“Putting millions of dollars on the fence is a bad idea. And yeah, especially now when we got a rising threat and China and threats to Taiwan,” Gonzales, a Navy veteran, said at the time.
Roy’s office sternly denied that defense cuts were ever part of any negotiations with party leadership at the time.
Meanwhile, Democrats in Congress and the White House say defaulting on the federal debt is too dangerous of a possibility to use as a bargaining chip and are demanding to raise the debt ceiling without any conditions. Boyle asserted that Congress will have to deliberate over how much money to spend in its annual budget and appropriations process anyway, and there was no need to tie spending to the debt ceiling.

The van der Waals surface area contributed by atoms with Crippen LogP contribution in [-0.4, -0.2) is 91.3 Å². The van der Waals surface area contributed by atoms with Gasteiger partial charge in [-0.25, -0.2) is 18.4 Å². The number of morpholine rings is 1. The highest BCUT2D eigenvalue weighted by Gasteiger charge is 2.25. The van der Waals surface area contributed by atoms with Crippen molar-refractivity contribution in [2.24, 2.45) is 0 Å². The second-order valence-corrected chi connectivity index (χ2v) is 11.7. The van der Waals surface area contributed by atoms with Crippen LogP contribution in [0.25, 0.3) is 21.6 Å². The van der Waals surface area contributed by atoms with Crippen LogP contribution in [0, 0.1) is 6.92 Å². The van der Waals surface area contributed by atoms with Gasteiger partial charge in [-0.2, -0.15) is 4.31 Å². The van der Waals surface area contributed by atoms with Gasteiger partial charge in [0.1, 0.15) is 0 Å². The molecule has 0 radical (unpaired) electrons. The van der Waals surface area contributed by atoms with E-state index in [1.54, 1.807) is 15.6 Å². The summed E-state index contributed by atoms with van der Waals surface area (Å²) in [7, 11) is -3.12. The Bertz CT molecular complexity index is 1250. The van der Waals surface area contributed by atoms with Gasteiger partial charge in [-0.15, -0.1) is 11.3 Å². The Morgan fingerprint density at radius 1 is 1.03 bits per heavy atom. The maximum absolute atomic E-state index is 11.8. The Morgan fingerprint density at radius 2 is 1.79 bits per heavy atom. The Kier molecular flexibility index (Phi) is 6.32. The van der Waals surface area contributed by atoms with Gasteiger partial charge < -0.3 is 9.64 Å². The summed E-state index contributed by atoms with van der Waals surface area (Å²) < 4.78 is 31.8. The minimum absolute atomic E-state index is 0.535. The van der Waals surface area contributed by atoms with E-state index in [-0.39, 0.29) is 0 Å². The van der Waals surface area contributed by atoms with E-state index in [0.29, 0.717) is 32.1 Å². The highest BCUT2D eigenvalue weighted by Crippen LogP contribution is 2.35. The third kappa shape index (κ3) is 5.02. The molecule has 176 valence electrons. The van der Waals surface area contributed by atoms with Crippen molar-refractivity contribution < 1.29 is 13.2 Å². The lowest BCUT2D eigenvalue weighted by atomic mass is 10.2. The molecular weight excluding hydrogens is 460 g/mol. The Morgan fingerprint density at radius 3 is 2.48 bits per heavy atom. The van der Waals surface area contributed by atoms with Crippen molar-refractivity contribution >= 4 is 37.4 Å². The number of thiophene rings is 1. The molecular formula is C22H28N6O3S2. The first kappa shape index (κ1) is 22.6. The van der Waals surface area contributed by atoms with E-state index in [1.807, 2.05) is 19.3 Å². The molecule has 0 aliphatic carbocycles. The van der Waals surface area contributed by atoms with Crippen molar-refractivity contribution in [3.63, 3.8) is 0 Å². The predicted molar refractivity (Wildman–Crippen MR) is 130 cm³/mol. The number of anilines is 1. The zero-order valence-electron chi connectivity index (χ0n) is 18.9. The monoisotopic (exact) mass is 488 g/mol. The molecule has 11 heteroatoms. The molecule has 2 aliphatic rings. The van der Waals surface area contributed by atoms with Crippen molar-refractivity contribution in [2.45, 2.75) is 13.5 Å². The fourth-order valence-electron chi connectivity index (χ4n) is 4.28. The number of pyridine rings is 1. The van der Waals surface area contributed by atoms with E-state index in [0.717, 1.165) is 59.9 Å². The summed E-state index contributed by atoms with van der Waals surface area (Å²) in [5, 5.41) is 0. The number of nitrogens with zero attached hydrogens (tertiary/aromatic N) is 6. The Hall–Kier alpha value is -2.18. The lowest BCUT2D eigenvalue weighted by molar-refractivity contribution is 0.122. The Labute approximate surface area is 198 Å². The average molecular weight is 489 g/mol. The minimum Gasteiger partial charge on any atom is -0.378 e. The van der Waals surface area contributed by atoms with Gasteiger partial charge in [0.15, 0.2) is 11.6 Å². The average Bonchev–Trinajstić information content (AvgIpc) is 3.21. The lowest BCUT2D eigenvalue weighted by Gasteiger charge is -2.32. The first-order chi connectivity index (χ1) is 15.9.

But Arrington dismissed Democrats’ demands of a “clean” debt ceiling lift as unrealistic. Democrats will need Republicans’ support as much as Republicans need theirs to lift the debt ceiling, and he is refusing to pass on the chance to make spending cuts aligned with the agreement reached between Republican leadership and Roy’s dissenting camp in January.
“I don’t think the president will escape having to deal with negotiating some fiscal reforms in the most responsible way so that we can bend that debt curve, so that we can get on a sustainable path, stave off a debt crisis and act like adults,” Arrington said in an interview with Fox News.